Today’s post comes from Anna Ferri, the 2014/15 BCLA student representative, one of the two UBC student representatives with RAIG, and a current MLIS candidate.
This year I was bound and determined to make it to the Public Library Association Conference in Indianapolis, March 11-14, 2014. Since the conference is only held every other year, this was my one chance to attend as a student, with both the reduced conference fee and with no one’s agenda but my own interests. Accordingly I went to several Readers’ Advisory sessions and brought back a few tidbits to share. For brevity’s sake, I’ll post a couple separate blog posts during this month on sessions I attended. The full program for PLA is on the conference website, along with an array of handouts for each session that are really worth checking out.
All About Audiobooks: Improving Readers’ Advisory for Listeners
One of the first sessions I attended, and one of the standout sessions of the whole conference for me, was “All About Audiobooks: Improving Readers’ Advisory for Listeners”. This panel included librarians, a representative from NoveList, a board member from the Audio Publishers Association, and the founder of AudioFile magazine. Their incredibly informative discussion was organized around the new audio recommendations feature in NoveList, available with NoveList Plus, and the Audio Characteristics appeal terms they developed for that purpose. But the discussion ranged far and wide and was peppered with a lot of excellent advice.
For instance, remember that your ear cannot skim content that your eyes might skip over. While this may seem like a reference to slogging your way through a long dreary text, the real point here was about the reader’s sensitivity to content. With audiobooks, it can be especially important to assess a listener’s tolerance for foul language, violence, sexual content, or even more particular things like children getting hurt or misogynistic language. It isn’t as easy to skim past or skip over difficult content in the audiobook format.
Another suggestion was that full cast audio plays can be an excellent recommendation for families who are traveling together by car for the summer. A good western or adventure tale with a full cast, sound effects, and good production values can keep all ages engaged and amused. But be wary of how sound effects might impact drivers. A thrilling cops and robbers tale can get a little too exciting for mom or dad when the sound of a siren comes blaring out of the stereo.
Appeal Characteristics for Audiobooks
It was exciting to hear that NoveList has taken the time to develop a rich set of appeal terms (34 to be exact) around audio characteristics. These are listed at the end of their downloadable guide to appeal terms. These terms can be used to group together or help delineate audiobooks in a way that is relevant to how listeners experience narration and production along with the more traditional plot, tone, writing style, etc. Whether used within the bounds of NoveList or just kept on hand as a ready way for any librarian to discuss audiobooks with patrons, they are a fascinating and potentially useful list.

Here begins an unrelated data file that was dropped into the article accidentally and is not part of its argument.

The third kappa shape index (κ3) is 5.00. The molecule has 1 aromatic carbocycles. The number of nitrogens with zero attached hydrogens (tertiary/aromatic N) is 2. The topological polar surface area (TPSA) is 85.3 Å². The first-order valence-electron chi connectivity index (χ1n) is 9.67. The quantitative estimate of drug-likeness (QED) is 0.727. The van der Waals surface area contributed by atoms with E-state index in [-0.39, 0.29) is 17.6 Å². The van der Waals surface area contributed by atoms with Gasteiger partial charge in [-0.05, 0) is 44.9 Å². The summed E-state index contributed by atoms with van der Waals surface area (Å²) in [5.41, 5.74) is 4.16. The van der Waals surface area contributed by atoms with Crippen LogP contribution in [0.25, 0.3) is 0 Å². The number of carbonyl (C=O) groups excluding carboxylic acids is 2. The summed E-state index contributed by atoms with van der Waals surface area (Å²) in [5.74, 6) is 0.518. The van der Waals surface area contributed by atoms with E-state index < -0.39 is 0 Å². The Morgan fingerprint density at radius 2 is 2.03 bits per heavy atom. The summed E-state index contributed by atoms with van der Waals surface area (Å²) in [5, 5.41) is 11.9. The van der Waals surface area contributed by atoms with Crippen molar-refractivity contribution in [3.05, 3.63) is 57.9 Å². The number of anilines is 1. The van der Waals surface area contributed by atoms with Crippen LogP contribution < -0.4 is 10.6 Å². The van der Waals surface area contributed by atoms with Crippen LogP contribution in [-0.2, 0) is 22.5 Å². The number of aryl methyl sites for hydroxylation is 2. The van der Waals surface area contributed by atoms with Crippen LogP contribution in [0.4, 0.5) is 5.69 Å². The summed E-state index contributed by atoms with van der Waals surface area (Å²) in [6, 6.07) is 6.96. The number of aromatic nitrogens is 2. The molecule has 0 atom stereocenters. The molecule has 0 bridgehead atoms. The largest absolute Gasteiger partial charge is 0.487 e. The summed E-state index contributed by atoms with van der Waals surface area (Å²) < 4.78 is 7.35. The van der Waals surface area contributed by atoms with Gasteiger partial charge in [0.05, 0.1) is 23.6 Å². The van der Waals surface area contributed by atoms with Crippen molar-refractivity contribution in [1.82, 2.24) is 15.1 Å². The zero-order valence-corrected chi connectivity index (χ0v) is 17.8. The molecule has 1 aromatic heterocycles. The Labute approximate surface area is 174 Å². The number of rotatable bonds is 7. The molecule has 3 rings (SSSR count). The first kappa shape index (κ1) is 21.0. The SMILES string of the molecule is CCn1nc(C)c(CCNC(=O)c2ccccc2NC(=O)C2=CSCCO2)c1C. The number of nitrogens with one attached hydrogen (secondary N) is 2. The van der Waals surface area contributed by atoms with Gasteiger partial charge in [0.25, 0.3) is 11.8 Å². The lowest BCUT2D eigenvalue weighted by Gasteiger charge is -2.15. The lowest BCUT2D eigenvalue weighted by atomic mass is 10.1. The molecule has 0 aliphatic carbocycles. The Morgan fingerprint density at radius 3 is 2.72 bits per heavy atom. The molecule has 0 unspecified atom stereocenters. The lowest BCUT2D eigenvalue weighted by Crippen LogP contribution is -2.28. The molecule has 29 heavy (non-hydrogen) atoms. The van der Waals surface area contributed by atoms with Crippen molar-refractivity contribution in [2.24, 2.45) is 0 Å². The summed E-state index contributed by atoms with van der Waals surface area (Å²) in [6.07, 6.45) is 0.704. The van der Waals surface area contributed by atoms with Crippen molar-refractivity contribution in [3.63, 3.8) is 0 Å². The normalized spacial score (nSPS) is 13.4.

“Detached”, for instance, refers to narration that is “emotionally removed from the story” and can ask the reader to do more of the emotional work or interpretation of the novel. Remember that the audio appeal characteristics refer to the narration style and not to the emotional content of the book as a whole. Audiobooks with a “detached” narrative style can be especially good for book clubs. The panelists suggested Night by Elie Wiesel as read by George Guidall as an example of an effective use of this narrative style.
Audiobook RA Resources
The panel also listed several of the key places to go to keep up to date on quality audiobooks. Of course there’s a bit of a bias towards resources curated or sponsored by organizations represented on the panel, but these are still some excellent places to scan for keeping up with current audiobook trends.
The Listen List – A yearly list from ALA’s RUSA of 12 excellent audiobook titles including fiction, non-fiction, poetry, and plays, each presented with a description of their appeal and several listen-alikes.
AudioFile Earphones Awards – An ongoing recognition of the best audiobook narration in current tiles published in the AudioFile magazine and available on their website.
Audie Awards – Sponsored by the Audio Publishers Association, these awards recognize “distinction in audiobooks and spoken word entertainment”. Both the winners and finalists from past years can be found on their website.
AudiobookRex.com – A new website from AudioFile that is updated weekly with a curated list of select audiobook reviews. One especially nice feature is a little button at the top of the page that brings you to a list of categories, including Top Picks, for easy browsing. It’s a ready way to bite off a manageable chunk of the most current audiobooks.
Throughout the month of May students from UBC’s School of Library, Archival and Information Studies will be posting their best Readers’ Advisory tips to the RAIG blog!